|Rafales in action|
Plantu, a famous cartoonist working for the daily Le Monde always draws Hollande driving a Deux-Chevaux, the French Nano of the 1960/70s.
During his tenure as the Socialist Party’s First Secretary, Hollande had learned to be a ‘grey’ man, a man without strong opinions. He did not have other choices, with the different factions and ‘currents’ constantly threatening to pull apart the Party.
Were these qualities required to govern France which, since the time of the Gaullish tribes, is the ungovernable country par excellence (like India in fact). But is ‘normal’ enough to govern a country? It can often be synonymous with ‘indecision’.
Take Hollande’s African policy. Last October, Hollande declared in Dakar: “The time of Françafrique is gone; there is France and there is Africa; there is a partnership between France and Africa, our relations are based on respect, transparency and solidarity”.
The French President explained that he wanted to bring to a close the period “of the influence-networks in the bilateral relations between Paris and its former colonies, when politics and business are mixed”. He affirmed: “The ‘emissaries’, the in-betweens, the backdoor cooking will from now on, find a closed door at the Elysée Palace as well as in the ministries”.
Observers deducted that the French President would follow a mild ‘normal’, non-interventionist policy in Africa and Paris would not militarily intervene in conflicts as Sarkozy had in Libya or in Ivory Coast.
But things have suddenly changed. As France was busy with L’Affaire Depardieu and the debate over the gay marriage, Hollande suddenly became a chef de guerre, a Commander-in-Chief.
In a televised address, the President decided to personally inform his countrymen of his decision to go to war: “I, in the name of France, answered the President of Mali’s request …French armed forces lent support to units of the Malian army to fight against terrorists.” He added: “This operation will last as long as needed.”
Foreign Policy Magazine admits: “Mr. Hollande's decision to dispatch soldiers to Mali marks a shift in France's strategy. Paris had earlier said it wouldn't send troops to Mali, though it was ready to help coordinate a multilateral intervention in the country.”
What triggered this sudden volte-face?
A day earlier, Le Monde had reported: “[For the Malian government], this is the moment of truth in their confrontation with the military groups and [the situation] is not encouraging for the regular Malian Army which suffered a first defeat by losing control of the town of Konna.”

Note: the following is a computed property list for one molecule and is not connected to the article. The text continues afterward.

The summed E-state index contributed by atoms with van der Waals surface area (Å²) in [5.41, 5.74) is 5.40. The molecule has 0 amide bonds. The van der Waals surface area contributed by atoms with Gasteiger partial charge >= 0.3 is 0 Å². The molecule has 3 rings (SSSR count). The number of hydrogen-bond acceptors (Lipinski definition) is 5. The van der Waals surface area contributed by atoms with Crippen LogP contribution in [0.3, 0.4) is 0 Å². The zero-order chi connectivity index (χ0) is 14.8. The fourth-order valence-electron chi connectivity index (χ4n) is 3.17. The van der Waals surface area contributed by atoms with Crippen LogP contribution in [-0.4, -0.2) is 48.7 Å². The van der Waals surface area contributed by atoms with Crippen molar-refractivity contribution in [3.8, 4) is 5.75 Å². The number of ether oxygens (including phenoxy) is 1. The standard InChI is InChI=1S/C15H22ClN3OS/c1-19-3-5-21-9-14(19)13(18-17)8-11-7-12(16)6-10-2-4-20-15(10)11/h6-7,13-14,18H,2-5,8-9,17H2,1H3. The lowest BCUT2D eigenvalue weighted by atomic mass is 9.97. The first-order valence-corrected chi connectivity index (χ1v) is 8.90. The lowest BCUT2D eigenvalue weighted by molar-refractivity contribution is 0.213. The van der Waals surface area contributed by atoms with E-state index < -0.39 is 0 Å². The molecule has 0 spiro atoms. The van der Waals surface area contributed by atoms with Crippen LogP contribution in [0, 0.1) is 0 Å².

Though the regular forces continued to send reinforcements to the important base of Sevare, near Mopti, observers believed that the Islamists’ advance towards the south and more importantly to the capital Bamako, could not be stopped.
President Hollande said his decision had no other objective than the fight against terrorism. Through Operation Serval (the name of a tiger-cat of the desert), France did not intend to defend any particular interests, stated Hollande, adding that the French military intervention was limited to the support to the Malian forces, while expecting a swift intervention of the Economic Community of West African States (ECOWAS) in Mali’s conflict.
There is no doubt that Mali faces an Islamic threat. Three main groups are present on the Malian scene. First, the Al Qaeda in the Islamic Maghreb (AQIM), formerly known as the Salafist Group for Preaching and Combat which was started in the 1990s by radical Algerians. The group, based in north Mali, has in the past kidnapped several westerners working in the sub-Saharan Sahel zone.
The second group is the Ansar Dine ('Defenders of the Faith' in Arabic). It was started by the Tuareg commander Iyad Ag Ghaly in the 1990s. With the help of the AQIM, Ansar Dine took the towns of Kidal and Timbuktu, where Ghaly made triumphant entries. In Timbuktu, the Tuaregs were chased away and women were ordered to wear the purdah. Its main demand is the strict implementation of the sharia.